How to Enable .htaccess file on Apache Server and Enable Gzip Compression

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Enable .htaccess file on Apache Server

The .htaccess file is a crucial file on Apache server that can have a significant impact on website performance. Any error in this file can cause the site to stop functioning. It is why one should save a copy of the .htaccess file before making any changes to it.

.htaccess is useful in several regards including increased Wordpress security, speed optimization and even for preventing directory listing. When you install the Apache server, you first need to enable the .htaccess file so you can use it on your website.

In this tutorial, we will show you how to enable the .htaccess file on Apache server and use it to enable compression, browser caching and preventing directory listing. The .htaccess file can also be used to set redirects from one url to another and to deny or allow particular IPs. if you do not enable the .htaccess file, you might be forced to make the changes inside the Vhosts or Apache configuration file each time. To avoid that you can set a .htaccess file for each of the websites hosted on the server.

While there are several configuration changes that you can make inside the .htaccess file to speed up and secure your website, it is only possible on Apache server. Nginx server does not support .htaccess file.

Install Apache Server (Ubuntu 22.04)

Apache server can be easily installed on Ubuntu 22.04 with a few commands.

sudo apt update
sudo apt install apache2

Once the server installation is complete, you will need to allow Apache through the firewall.

sudo ufw app list

It will produce a list of available application profiles. If you are going to install ssl on your website, you can allow ‘Apache Full’ through the firewall and otherwise only ‘Apache’.

sudo ufw allow ‘Apache Full’

Once done, you can check the status of your Apache server and if it is running.

sudo systemctl status apache2

If the output shows Apache as active and running then fine, otherwise you can start the Apache server with the following command:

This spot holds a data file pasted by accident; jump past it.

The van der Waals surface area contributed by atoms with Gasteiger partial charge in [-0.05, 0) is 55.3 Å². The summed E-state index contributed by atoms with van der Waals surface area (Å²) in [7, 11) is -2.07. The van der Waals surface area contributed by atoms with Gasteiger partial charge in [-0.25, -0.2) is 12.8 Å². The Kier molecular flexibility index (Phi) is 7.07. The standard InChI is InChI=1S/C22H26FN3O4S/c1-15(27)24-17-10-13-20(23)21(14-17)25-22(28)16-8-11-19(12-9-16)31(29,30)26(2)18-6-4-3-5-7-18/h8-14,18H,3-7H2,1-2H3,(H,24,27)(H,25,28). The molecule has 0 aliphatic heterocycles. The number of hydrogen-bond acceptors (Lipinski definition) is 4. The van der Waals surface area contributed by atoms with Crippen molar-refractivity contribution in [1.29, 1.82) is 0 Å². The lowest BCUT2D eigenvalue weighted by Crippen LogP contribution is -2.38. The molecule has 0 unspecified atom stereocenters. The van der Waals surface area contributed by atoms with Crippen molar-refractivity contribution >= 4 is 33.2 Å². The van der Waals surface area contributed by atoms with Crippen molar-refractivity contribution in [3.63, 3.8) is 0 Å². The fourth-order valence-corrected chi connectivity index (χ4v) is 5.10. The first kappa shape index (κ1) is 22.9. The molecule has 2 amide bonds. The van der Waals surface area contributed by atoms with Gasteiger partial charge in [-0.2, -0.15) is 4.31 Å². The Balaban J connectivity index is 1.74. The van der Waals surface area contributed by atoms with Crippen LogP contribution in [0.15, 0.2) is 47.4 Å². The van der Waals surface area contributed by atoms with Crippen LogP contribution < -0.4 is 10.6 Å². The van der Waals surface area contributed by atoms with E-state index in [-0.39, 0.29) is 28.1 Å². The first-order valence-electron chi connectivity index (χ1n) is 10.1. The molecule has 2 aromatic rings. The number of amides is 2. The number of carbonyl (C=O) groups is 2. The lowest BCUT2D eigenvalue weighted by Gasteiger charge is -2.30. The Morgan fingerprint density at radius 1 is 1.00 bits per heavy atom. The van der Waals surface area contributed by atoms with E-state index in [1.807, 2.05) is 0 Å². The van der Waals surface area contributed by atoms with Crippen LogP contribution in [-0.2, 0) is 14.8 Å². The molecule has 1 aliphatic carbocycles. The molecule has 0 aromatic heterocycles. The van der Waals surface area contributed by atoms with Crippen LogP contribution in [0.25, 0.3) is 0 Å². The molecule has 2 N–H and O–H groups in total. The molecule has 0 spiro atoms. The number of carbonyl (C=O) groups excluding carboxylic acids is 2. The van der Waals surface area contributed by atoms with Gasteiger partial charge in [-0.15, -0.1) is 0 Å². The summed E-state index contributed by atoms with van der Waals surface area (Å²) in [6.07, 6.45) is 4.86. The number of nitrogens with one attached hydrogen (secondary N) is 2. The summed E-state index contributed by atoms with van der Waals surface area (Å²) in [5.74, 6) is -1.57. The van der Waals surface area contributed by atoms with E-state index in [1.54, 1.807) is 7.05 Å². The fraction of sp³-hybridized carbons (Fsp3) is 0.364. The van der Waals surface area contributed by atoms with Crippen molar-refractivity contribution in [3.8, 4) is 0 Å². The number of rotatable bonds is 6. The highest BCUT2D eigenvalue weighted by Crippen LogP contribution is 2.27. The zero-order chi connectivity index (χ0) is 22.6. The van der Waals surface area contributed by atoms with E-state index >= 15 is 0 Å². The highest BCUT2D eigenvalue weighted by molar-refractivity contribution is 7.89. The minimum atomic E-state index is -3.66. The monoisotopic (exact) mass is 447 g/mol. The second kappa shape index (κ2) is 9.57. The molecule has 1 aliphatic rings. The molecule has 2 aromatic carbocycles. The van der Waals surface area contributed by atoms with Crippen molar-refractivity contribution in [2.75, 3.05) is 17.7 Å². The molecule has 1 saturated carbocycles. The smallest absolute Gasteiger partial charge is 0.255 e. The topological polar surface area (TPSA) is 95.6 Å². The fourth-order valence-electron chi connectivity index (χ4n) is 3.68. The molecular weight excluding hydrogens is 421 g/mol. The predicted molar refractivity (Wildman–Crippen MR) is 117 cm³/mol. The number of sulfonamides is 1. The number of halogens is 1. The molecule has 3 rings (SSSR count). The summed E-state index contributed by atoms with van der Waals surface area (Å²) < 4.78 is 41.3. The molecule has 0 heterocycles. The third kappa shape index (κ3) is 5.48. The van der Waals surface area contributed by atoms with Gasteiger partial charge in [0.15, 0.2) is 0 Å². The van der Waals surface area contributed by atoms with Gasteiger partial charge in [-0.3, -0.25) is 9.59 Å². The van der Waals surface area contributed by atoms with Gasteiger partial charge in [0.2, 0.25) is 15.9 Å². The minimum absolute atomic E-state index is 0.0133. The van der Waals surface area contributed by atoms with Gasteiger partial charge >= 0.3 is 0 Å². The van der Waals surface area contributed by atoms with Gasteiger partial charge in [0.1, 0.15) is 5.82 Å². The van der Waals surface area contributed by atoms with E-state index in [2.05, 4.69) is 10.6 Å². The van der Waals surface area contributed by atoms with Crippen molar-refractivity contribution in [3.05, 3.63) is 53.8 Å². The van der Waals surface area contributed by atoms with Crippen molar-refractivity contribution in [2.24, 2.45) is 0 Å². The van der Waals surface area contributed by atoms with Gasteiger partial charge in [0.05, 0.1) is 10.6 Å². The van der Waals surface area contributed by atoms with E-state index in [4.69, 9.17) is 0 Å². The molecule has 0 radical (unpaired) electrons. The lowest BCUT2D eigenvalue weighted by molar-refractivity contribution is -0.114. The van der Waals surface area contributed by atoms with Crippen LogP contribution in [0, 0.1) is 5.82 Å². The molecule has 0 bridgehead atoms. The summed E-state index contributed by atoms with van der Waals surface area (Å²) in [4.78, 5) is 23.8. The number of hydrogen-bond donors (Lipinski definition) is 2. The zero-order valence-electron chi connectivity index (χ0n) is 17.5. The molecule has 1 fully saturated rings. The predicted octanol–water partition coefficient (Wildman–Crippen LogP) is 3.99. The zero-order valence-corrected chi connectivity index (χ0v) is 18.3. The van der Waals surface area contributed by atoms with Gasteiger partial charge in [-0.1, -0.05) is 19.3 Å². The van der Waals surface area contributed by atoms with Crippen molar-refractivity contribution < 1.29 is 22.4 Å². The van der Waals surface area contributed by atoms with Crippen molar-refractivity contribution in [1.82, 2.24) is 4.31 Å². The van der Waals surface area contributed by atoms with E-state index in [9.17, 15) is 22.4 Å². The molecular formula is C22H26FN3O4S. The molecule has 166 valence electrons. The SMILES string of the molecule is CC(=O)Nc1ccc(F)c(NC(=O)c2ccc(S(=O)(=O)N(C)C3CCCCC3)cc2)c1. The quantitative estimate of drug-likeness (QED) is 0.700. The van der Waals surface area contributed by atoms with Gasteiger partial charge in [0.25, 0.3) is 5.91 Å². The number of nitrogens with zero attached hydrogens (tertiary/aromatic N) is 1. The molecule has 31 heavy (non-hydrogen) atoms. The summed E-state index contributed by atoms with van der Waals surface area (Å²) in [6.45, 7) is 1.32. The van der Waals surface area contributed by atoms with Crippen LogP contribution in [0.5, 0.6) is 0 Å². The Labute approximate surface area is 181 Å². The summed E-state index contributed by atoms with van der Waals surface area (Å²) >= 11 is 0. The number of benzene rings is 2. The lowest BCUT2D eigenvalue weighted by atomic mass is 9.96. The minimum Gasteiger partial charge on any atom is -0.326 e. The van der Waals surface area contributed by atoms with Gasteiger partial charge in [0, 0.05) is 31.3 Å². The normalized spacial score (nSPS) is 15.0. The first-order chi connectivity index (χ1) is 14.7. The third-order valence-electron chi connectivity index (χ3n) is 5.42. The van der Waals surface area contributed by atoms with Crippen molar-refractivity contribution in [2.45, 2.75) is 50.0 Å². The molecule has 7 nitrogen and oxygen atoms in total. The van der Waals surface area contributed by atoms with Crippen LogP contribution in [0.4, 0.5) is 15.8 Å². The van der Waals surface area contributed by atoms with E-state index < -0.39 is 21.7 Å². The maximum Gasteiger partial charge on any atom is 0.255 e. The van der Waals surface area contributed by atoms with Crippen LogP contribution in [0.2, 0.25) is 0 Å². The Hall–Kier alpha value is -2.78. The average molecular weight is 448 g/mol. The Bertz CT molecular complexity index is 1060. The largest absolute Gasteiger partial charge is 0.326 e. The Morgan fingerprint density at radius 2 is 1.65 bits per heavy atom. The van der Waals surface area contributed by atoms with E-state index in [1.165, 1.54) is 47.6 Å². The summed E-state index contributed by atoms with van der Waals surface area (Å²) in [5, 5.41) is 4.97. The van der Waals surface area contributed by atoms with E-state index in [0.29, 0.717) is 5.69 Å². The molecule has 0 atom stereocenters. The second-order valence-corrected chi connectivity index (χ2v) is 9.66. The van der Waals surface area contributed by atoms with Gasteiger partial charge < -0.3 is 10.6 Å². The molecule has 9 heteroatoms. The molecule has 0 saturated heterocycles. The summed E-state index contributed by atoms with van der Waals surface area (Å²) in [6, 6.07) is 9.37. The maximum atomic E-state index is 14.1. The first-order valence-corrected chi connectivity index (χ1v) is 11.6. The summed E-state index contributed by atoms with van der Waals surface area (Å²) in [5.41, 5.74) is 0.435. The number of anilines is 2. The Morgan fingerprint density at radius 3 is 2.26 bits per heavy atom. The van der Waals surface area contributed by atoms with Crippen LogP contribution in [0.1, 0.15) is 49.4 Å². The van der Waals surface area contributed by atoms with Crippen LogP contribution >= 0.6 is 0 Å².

sudo systemctl start apache2

To stop the Apache server, run the following command:

sudo systemctl stop apache2

Now that you have the APache server installed and running, it is time to create a vhosts file for your new website. BY default the Apache server has one severe block enabled which has its root folder as /var/www/html. If you are planning to host only one site, you can make changes to the default vhosts file. However, if you plan to host more than one site on the same server, you must create separate root directories for each one of them.

sudo mkdir /var/www/mydomain

Now, we need to change ownership of the directory we have just created and change the permissions to allow the owner to read, write and execute files while allowing groups and others to only read and execute.

sudo chown -R $USER:$USER /var/www/mydomain
sudo chmod -R 755 /var/www/mydomain

Create a Vhosts file and enable .htaccess

We have created the root directory and assigned its ownership to the current user as well as changed permissions. Add a simple index.html file to the root folder. If you are planning to install Wordpress, you can now install it inside the new root directory.

Create a new Vhosts file with the following command.

sudo nano /etc/apache2/sites-available/mydomain.conf

Now, paste the following into that file.

<VirtualHost *:80>
    ServerAdmin webmaster@localhost
    DocumentRoot /var/www/mydomain
    ErrorLog ${APACHE_LOG_DIR}/error.log
    CustomLog ${APACHE_LOG_DIR}/access.log combined

To enable the use of .htaccess file on the Apache server, we need to add one more piece of code inside the virtual hosts file.

<VirtualHost *:80>
    ServerAdmin webmaster@localhost
    DocumentRoot /var/www/mydomain
    ErrorLog ${APACHE_LOG_DIR}/error.log
    CustomLog ${APACHE_LOG_DIR}/access.log combined

<Directory /var/www/mydomain>
    Options Indexes FollowSymLinks
    AllowOverride All
    Require all granted


Now, you can create a .htaccess file inside your root folder and use it. To create a .htaccess file in the root folder

sudo nano /var/www/mydomain/.htaccess

How to Enable GZIP Compression with .htaccess file

Enabling compression on your Wordpress website is very important. It speeds up your site by compressing content and also helps you rank higher since site speed is a critical ranking factor now.

Since Gzip is based on a lossless algorithm, the original data remains unchanged before and after compression. It can significantly enhance website performance. Gzip compression can significantly reduce the size of files by 80% or more which helps improve website speed and reduces bandwidth consumption. Once you have enabled Gzip on Apache server, you will see a significant difference in page loading times.